By Jean Allen
Retired from 23 years as a radio DJ, and with time on his hands, Michael Dalton became concerned about developing a sustainable food source for kids in the Great Falls community, mainly children with insecure financial resources available to their families. He is now the non-profit project supervisor of Great Falls’ first large-scale orchard and garden—two acres of parkland west of the Flower Farm.
After obtaining a lease on the property, he recruited volunteers, obtained grant money, built gardens in raised beds, and developed a compost system. Now going into their 11th year, the Gardens from Garbage program involves more than 200 boys and girls who raise up to 4,000 pounds of fresh vegetables each season.
The mission of the Gardens from Garbage is: “Growing healthy kids; growing healthy food.”
The kids come from the Cameron Family Center, the Salvation Army, and the Boys and Girls Club. In 2020, they are welcoming athletes from Special Olympics Montana. This amazing program scores a huge victory for participants, influencing them for a lifetime by teaching them to grow and eat their own vegetables, plant flowers, and have a fun place to run around and play. Each season, they do all the prep work and host at least three picnics. They even bake breads in solar ovens.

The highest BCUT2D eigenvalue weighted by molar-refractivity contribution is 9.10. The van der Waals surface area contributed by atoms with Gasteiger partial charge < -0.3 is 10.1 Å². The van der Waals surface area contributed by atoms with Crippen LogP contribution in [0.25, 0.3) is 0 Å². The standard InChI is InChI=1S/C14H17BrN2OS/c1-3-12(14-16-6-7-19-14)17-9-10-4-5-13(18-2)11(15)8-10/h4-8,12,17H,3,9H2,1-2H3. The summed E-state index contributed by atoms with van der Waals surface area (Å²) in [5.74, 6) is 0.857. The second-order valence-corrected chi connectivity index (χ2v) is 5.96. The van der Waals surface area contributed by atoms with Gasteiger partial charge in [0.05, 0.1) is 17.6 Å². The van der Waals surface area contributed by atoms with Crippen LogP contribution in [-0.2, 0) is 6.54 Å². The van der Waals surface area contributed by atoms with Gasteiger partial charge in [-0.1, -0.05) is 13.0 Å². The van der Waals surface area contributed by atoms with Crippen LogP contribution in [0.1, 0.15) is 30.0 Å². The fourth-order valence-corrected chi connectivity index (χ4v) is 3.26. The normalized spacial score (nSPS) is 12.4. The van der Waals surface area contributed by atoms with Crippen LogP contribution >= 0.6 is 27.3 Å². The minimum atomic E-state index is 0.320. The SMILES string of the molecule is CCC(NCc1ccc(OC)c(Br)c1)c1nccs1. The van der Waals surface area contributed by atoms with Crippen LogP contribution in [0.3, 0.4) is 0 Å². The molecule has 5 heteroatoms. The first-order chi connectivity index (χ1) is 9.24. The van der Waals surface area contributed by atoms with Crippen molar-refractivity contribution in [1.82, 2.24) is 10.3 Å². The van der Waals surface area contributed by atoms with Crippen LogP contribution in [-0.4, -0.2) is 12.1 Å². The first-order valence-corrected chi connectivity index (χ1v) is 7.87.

This wonderful program teaches kids how they can be informed, educated, and learn where a sustainable and healthy food source can come from. Children are instructed and guided in growing their own gardens, preparing and eating healthy snacks, learning about composting, pollinators, nutrition, and more. All the local produce is donated back to their organizations to use in their kitchens to feed club participants and their families.
Gardens from Garbage also has five beehives and harvests its own honey. The honey is raw, natural, and direct from the hives. It is distributed for a donation to the program.
For more information, call (406) 868-2359.